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management practices for outdoor shooting ranges in the parks permit.” On November 24, 2016, Don Closson responded, “Obviously this sitewhich has operated as a “gun range[sic]since the1930’s and will hostconsiderable lead and othercontaminants. Currentlythe gun range operators are using severalmethods tocapture dispensed, casings,lead and lead shot. Whether these would be considered bestpractices isdebatable.”101

In her November21 email, Kerri Skelly alsowrote that “As thissitehas operated for some timenow, it wouldalso be helpful to understand the current environmental conditionsin that areawhichwould involve an environmentalsite investigation conducted by a contaminated sites qualified professional. Perhaps a requirement for this investigation could also potentially be included in the permit.”OnNovember 24, 2016, DonClosson responded, stating:

“Iwould agree that an environmental site investigation conducted by a contaminated sitesqualified professionalwould be a good idea. Idoubt that the range operators would bewilling to fund and conduct such an investigation as it could be construed as only bringing forward negativenews, due tothe certainty that contaminants exist within the range boundaries. Iwould think thatthegovernmentwouldneed tofund the investigation.It could be made a condition ofthepermit butwith considerable angst… and require an amendment, they could be asked to fund andconduct but I suspect that theywould bock at such a request.”[Emphasis added].

As a result of this exchange,Kerri Skellywrotea letter toDon Clossonin January 2017. In her letter, shethankshim for his“November 24, 2016 email response tomy questions,” regardingtheGun Club’s operationwithin the Park.102Sheremarks that“the informationyou providedwashelpful to determine the current operatingstatusof the site.”Shethen states that“based on the informationwe have received to date, there is currently alackof scientific evidence confirming migration of contamination from the permitted CFGA [Gun Club] operating area or high-risk conditions as classified under Section 64(2)(i) of theEnvironmental Management Act.Therefore,wewon’t be pursuing this issue further at this time.”Her letter indicates thatherdecision tonot takefurther action isbased on two things: Don Closson’s November24, 2016 email and a lackof scientific evidencethat contamination ismigrating off the site or that the site is high-risk. However,while there may be a lack ofscientific evidence, Closson’s November 24, 2016 emailmakes it clear thatthere is contaminationwithin therange boundaries because the area has been a gun range since the 1930s.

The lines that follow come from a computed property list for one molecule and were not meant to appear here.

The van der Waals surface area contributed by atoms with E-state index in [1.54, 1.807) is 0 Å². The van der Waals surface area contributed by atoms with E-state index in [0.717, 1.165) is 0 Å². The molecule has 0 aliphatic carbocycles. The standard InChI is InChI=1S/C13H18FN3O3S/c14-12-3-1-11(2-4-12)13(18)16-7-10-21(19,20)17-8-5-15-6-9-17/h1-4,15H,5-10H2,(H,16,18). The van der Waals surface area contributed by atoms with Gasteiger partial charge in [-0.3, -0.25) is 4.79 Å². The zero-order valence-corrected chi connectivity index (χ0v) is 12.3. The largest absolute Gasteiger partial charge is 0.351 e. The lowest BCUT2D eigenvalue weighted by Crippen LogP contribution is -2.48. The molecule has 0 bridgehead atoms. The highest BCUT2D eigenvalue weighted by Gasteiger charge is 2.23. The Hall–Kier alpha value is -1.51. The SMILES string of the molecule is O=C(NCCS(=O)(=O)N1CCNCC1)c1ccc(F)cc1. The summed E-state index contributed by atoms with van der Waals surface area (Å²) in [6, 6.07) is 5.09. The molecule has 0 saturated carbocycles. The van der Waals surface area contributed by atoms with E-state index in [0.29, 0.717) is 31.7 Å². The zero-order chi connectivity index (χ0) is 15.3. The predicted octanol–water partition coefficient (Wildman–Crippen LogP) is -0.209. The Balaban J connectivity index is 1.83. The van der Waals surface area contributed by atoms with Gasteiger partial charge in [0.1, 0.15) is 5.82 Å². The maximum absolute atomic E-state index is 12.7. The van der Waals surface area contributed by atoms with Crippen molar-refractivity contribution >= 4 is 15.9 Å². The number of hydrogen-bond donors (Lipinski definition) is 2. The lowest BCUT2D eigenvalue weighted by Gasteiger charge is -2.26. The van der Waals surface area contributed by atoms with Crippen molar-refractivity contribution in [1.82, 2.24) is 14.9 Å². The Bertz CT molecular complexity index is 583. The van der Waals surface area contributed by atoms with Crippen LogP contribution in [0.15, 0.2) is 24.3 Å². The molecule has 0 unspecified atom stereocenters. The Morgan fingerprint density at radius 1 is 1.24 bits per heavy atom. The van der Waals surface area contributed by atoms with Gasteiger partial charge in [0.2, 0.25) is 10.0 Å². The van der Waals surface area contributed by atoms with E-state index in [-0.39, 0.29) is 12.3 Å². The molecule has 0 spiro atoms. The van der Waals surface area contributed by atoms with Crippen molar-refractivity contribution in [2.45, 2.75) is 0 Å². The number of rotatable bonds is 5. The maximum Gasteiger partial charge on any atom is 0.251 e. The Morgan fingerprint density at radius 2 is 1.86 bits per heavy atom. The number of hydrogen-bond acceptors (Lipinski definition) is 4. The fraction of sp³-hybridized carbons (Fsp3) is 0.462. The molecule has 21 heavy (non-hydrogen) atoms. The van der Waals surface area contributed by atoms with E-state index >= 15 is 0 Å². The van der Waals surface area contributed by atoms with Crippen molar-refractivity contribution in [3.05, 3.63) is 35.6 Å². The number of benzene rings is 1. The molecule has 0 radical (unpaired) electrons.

In May2017,BC Parks indicated that itwas considering conducting a scientific assessment of contamination attheGun Clubsite.In a May2017,email totheChairoftheCowichan River Stewardship Roundtable,Don Cadden statedthat “BC Parks has confirmedwith the Cowichan River Neighbourhood Association thatwe areconsidering an assessment of the contamination levelswithin the park boundary thatwill include both theterrestrial aspects and potential ground and surface water contamination. That will identify if there are significant risks that BC Parks needs to take action on.”103

On November 21, 2017, the Association sent an email to Don Cadden, asking for an update aboutlead contamination at the gun range and reiterating the Association’s specific questions aboutwhatstepshave beencompleted to investigate the gun range area as a contaminated site.104Don Cadden’sNovember 24, 2017